Cats vs. Dogs in TensorFlow Part I (2)

Step 6: Making predictions

Let’s now take a look at actually making predictions using the model. I chose five cat photos and five dog photos from, and fed them to the model, giving an indication of whether the object is a dog (1) or a cat (0). Some of the photos are not as straight forward, since objects surrounding the animal are present, such as hands, leafs, larger background areas etc and may be relatively hard to classify.

The photos are in the upload_cats_and_dogs folder and were re-named by me to indicate their contents. Since we are not using the image generator, we have to manually reduce the size to our model’s image processing size (150x150 pixels).

Cats vs. Dogs in TensorFlow Part I (3)

import numpy as npfrom keras.preprocessing import image#uploaded = files.upload()uploaded_filenames = os.listdir(f'{os.getcwd()}\\Data\\upload_cats_and_dogs\\')for fn in uploaded_filenames: # predicting images path = os.getcwd() + '\\Data\\upload_cats_and_dogs\\' + fn img = image.load_img(path, target_size=(150, 150)) x = image.img_to_array(img) x = np.expand_dims(x, axis=0) images = np.vstack([x]) classes = model.predict(images, batch_size=10) print(classes[0]) if classes[0]>0: print(fn + " is a dog") else: print(fn + " is a cat")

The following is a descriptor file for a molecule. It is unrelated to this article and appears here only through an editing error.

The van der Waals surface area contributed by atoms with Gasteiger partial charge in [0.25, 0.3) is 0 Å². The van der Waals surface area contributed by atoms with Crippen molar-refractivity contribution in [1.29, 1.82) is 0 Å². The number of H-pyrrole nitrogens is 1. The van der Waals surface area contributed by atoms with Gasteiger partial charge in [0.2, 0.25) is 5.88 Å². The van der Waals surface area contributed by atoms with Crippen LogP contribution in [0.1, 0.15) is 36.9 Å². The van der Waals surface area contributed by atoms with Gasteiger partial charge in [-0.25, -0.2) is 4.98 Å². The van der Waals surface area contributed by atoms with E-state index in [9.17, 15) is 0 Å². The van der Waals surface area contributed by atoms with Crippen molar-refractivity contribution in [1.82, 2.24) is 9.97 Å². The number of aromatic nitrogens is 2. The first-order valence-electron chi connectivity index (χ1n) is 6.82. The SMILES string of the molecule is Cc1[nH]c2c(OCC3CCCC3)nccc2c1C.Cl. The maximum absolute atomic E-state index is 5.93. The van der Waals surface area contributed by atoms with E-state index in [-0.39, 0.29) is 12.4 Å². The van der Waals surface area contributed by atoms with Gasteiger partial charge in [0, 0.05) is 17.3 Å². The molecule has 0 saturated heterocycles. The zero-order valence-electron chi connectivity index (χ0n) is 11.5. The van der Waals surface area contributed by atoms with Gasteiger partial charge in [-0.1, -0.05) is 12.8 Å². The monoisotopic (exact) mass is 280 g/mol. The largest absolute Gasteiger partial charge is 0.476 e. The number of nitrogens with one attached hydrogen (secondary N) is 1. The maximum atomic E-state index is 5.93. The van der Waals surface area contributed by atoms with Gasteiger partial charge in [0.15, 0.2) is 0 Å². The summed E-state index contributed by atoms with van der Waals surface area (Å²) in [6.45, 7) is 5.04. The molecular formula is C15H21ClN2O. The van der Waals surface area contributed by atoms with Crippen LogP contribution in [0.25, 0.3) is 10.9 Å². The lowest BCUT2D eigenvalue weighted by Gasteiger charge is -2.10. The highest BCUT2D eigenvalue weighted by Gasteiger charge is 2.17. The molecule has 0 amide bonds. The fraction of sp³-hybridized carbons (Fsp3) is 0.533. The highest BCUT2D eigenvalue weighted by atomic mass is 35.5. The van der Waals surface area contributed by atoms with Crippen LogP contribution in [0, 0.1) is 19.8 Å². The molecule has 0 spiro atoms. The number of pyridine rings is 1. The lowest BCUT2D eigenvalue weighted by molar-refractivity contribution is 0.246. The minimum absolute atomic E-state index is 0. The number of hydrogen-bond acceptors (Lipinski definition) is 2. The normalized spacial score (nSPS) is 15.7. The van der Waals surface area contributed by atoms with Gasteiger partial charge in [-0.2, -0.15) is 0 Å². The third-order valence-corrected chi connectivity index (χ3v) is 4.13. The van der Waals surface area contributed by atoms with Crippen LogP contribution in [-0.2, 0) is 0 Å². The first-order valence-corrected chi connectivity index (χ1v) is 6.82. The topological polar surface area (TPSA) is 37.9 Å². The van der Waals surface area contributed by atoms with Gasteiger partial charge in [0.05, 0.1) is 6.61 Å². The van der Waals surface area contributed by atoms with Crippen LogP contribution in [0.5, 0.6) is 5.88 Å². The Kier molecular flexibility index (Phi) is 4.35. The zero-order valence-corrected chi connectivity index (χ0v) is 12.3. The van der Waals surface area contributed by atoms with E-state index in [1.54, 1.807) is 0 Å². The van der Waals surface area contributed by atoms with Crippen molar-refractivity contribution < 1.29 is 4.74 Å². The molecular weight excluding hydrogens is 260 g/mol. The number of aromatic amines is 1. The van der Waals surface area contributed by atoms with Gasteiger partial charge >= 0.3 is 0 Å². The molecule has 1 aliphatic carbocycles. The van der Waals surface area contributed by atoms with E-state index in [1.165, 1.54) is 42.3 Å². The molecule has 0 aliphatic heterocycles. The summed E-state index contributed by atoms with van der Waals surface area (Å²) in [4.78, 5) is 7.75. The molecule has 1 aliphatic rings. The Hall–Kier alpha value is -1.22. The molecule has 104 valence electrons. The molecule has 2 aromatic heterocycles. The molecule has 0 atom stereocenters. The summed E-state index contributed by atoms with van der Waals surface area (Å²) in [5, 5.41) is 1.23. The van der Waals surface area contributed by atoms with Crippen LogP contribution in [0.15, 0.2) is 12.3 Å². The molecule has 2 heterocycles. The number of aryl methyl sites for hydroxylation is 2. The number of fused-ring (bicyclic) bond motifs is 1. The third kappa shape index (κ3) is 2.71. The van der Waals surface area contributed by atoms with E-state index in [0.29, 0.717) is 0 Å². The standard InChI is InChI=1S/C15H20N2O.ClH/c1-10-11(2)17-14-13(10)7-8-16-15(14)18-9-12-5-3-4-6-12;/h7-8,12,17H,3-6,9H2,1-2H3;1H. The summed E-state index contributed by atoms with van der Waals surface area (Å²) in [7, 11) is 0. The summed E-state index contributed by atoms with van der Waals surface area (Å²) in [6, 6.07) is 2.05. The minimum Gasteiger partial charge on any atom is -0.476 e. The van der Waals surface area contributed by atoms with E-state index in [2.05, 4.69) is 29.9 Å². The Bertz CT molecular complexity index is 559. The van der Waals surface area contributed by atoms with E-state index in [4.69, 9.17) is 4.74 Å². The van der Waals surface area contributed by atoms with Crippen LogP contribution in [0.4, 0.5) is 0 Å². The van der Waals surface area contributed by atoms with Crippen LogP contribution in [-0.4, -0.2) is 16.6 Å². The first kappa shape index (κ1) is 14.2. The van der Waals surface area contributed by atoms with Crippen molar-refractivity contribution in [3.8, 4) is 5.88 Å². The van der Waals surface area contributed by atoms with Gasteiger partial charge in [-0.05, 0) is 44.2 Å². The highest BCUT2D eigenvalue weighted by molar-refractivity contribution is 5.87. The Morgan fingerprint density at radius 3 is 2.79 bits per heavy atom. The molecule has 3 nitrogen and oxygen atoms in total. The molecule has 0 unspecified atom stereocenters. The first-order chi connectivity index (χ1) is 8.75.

[0.]cat_bamboo.jpg is a cat (correct)[1.]cat_bandana.jpg is a dog (false)[0.]cat_hand.jpg is a cat (correct)[1.]cat_leafs.jpg is a dog (false)[1.]dog_branch.jpg is a dog (correct)[2.29507e-14]dog_carwindow.jpg is a dog (correct)[1.]dog_forest.jpg is a dog (correct)[1.]dog_paddleboard.jpg is a dog (correct)[1.]dog_pughat.jpg is a dog (correct)[1.]kittens_basket.jpg is a dog (false)

The pictures I uploaded were not predicted entirely correctly. All the dogs were correctly classified as “dog”, but only two out of five cats were classified “cat”.

Step 7: Evaluate the Training and Validation accuracy

Let’s plot the Training/Validation accuracy and loss as collected during training: